CAIRO: Game development is not one of the most popular industries in Egypt, despite being a more lucrative industry than any other entertainment business worldwide — including music and film — according to Timeline Interactive CEO Ahmed Metwally.
In 2010, Metwally was recognized by Endeavor Global, an international NGO, as a high impact entrepreneur who contributes to the social and economic growth of developing regions. He also received the “Top 40 Under 40” award by the Ottawa Business Journal.
He talked with Daily News Egypt about the potential he sees in the Egyptian gaming industry, the prospective talent available, and the obvious obstacles and drawbacks for pursuing entrepreneurship in a country in which he believes there is no business environment conducive to succeeding in such endeavors.
Metwally has over 15 years of experience in system development and sales for large federal governments and Fortune 500 firms including Microsoft, GE, UTC and Sony Electronics. He is now the chairman and CEO of Timeline Interactive — a company which has developed Egypt’s first bona fide first-person shooter gaming engine, as well as a successful downloadable first-person shooter, Cellfactor.
Discussing the development of the gaming engine, Metwally stated that Timeline Interactive’s focus was on utilizing local resources to target the worldwide market. The company — which at the time was called Artificial Studios — had one branch in Egypt and another in the US.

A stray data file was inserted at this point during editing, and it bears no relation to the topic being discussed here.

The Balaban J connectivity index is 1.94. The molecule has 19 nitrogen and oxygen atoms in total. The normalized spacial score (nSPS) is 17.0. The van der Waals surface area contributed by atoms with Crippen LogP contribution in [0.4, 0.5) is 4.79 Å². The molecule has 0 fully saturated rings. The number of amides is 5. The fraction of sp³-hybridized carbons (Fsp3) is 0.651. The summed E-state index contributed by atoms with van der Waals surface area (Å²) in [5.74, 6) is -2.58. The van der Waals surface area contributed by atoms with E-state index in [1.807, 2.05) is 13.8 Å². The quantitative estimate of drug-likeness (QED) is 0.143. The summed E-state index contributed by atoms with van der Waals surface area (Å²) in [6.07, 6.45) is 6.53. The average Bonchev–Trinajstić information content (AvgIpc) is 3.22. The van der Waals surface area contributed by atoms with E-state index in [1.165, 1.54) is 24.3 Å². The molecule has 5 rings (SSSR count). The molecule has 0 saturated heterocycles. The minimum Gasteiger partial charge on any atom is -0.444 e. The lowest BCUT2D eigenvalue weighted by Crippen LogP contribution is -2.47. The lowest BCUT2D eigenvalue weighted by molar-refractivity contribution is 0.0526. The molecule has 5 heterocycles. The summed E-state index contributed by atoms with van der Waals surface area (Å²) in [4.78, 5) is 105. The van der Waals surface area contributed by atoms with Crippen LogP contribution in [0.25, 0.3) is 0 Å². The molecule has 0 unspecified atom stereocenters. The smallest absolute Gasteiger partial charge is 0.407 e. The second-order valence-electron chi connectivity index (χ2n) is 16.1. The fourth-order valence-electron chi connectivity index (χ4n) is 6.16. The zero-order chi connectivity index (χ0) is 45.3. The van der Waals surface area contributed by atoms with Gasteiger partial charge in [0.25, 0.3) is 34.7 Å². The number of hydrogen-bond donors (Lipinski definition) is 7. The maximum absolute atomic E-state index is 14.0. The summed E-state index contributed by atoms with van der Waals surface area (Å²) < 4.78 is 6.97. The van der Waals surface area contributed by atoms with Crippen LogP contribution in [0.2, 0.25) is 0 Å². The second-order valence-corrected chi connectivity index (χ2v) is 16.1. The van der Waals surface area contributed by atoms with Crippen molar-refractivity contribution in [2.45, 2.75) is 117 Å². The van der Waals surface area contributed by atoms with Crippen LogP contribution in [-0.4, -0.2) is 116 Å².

“We built an engine that was acquired in 2005 by Epic Games, the company that builds Unreal, one of the most popular engines in gaming,” said Metwally.
“Epic actually bought the engine because they felt it would cut into Unreal’s market,” Metwally added. “At this time, the Artificial Studios [in the US] and Egypt split, with the Egypt branch [changing its name to] Timeline Interactive.”
Talent & Education
Metwally said that he sees no shortage of Egyptian talent as far as developing games and gaming engines in Egypt, but he also claims that there is no support for it.
“Our engine, for example, called Reality, was built by Mostafa Hafez who — by the age of 14 — was writing games and by the age of 17 had sold his first game while working on a different game professionally in a foreign game development studio,” Metwally said.
Metwally commented that the unique talent required to build the gaming engine was available at the time; however, it should still be noted that Egypt’s education system does not foster the sort of aptitude typically required for such a project.